In my previous blog Details on SAP’s New Depreciation Engine (Part 1): Introduction, I introduced the New Depreciation Calculation (also referred to as NewDCP) that is delivered in ERP 6.0 as part of the EA-FIN Enterprise Extension. This blog will go into more detail and provide some examples of the specific change in how asset planned amounts are now calculated.

 

Overview of “Old” Depreciation Calculation

First, let’s review how the system calculated depreciation in prior releases.

In prior R/3 releases, SAP calculated depreciation on a transaction line item level. Every time a transaction is posted to the asset — either an acquisition, retirement or transfer — SAP calculated the depreciation amounts associated with that line item. For example, an asset could receive several dozen transactions over the course of its lifetime and each one would be uniquely valued from a depreciation perspective.

If you look at the image below of table ANEP from a R/3 4.7 system, you’ll see an asset with multiple acquisitions and retirements. In the highlighted column you can see how the system has calculated a corresponding depreciation amount for each unique posting. You could also view this information at the Asset Explorer as well as an Asset Transaction report such as RABEWG.

 

 

Overview of “New” Depreciation Calculation

As of ERP 6.0 this transaction based approach to depreciation calculation is no longer used. Instead the asset’s depreciation value is determined by evaluating period intervals. A period interval is created for each asset, depreciation type (i.e. Ordinary Depreciation), depreciation area and fiscal year. New intervals are created whenever something happens that changes the asset’s value. Most of the time this is triggered by new transaction postings but it can also be triggered based on other changes. Two examples are if a time dependent depreciation parameter is changed (ex. useful life) or a multi-level method change occurs within the fiscal year. If there are no changes to the asset’s value then only a single interval will exist… but if a posting occurrs, then a new interval is created and the first one adjusted (i.e., shortened).

 

Example

As with most things in fixed assets, this is best explained with an example and some simple calculations. Here are the following assumptions for my example asset:

Fiscal Year = K4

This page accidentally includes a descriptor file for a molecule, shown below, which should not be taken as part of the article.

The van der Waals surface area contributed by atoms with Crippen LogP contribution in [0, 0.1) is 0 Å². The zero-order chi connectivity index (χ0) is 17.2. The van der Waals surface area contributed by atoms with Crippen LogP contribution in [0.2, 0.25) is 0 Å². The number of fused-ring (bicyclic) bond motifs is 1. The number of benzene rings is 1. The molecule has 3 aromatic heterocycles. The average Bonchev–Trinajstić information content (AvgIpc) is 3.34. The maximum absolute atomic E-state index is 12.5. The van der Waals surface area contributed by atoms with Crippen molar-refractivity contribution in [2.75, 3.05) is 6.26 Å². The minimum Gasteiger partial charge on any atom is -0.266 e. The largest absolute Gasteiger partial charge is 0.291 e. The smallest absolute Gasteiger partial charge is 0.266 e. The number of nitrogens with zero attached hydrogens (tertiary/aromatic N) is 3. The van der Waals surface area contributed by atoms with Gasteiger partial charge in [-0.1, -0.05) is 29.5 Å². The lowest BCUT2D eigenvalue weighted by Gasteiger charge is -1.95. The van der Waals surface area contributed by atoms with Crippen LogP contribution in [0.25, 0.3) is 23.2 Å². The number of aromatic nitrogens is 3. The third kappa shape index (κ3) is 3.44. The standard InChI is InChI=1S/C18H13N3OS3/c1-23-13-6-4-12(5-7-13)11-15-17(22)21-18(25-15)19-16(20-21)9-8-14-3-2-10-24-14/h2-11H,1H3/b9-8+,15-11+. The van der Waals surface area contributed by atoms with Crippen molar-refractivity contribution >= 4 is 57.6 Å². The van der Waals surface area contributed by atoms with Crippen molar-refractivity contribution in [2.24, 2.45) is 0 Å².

Ordinary, straight line depreciation
Depreciation Base Value = 01 APC
Depreciation Method = Percentage from UL
Useful Life = 5 years
Period control = pro rata for all transactions

First Posting: The asset is acquired on January 2007 with an initial posting of $120,000 USD. This results in a planned annual depreciation amount of $24,000 based on the asset’s 5 year UL. Here’s how it looks at the Asset Explorer.

 

 

To see the calculation in more detail navigate to the depreciation calculation from the Asset Explorer. This depreciation trace is another area that has been completely changed in 6.0 to account for the new calculation technique.

As you can see in the image below, the total planned depreciation for area 01 is shown as $24,000. The bottom half of the image shows the components of the calculation and is the best way to confirm that the calculation is correct… the base value of $120,000, the percentage rate of 20%, etc. Pay particular attention to the Period Factor. At this time the value is 1 because the calculation parameters are in effect for the entire fiscal year (12 out of 12 periods)… but that will change with our next posting.

 

 

Second Posting: On April 18th, a partial retirement of $30,000 USD is recorded. The image below from the Asset Explorer shows the second transaction and that the new planned annual depreciation amount has been adjusted down to $19,500.

 

 

Looking again at the detailed calculation we can see how this annual amount of $19,500 was determined.

 

 

The retirement posting has the following effects on the depreciation calculation. First, it reduces the base value from $120,000 to $90,000. In past releases with the old depreciation calculation, the 2nd posting would be valuated using the amount of the transaction (minus $30,000 in this case) which would result in a positive adjustment to the initially calculated depreciation amount of $24,000. The new depreciation calculation instead focuses on the base value of the asset that is in effect for that period interval. Based on the configuration of the asset, the base value is set to the total APC value so $90,000 is used to calculate the depreciation amount.

The second thing to note is the changes to the Period Factor. Since the date of the retirement transaction is in April and the period control is pro rata, the effect of the change is in period 4. This shortens the first interval so that it is now only in effect for periods 1-3. This second posting has created a new depreciation period interval that lasts for the remaining periods 4-12. The period factor (which is essentially the period duration) for the first interval is now .25 (period length of 3 / total of 12 periods) and the 2nd interval is for the remaining .75 (9 / 12).

 

What’s next?

In the next blog I’ll go into more detail about the time-dependent depreciation parameters that are now maintainable on the fixed asset record.

Note:  This blog was originally published on SCN on November 7th, 2007.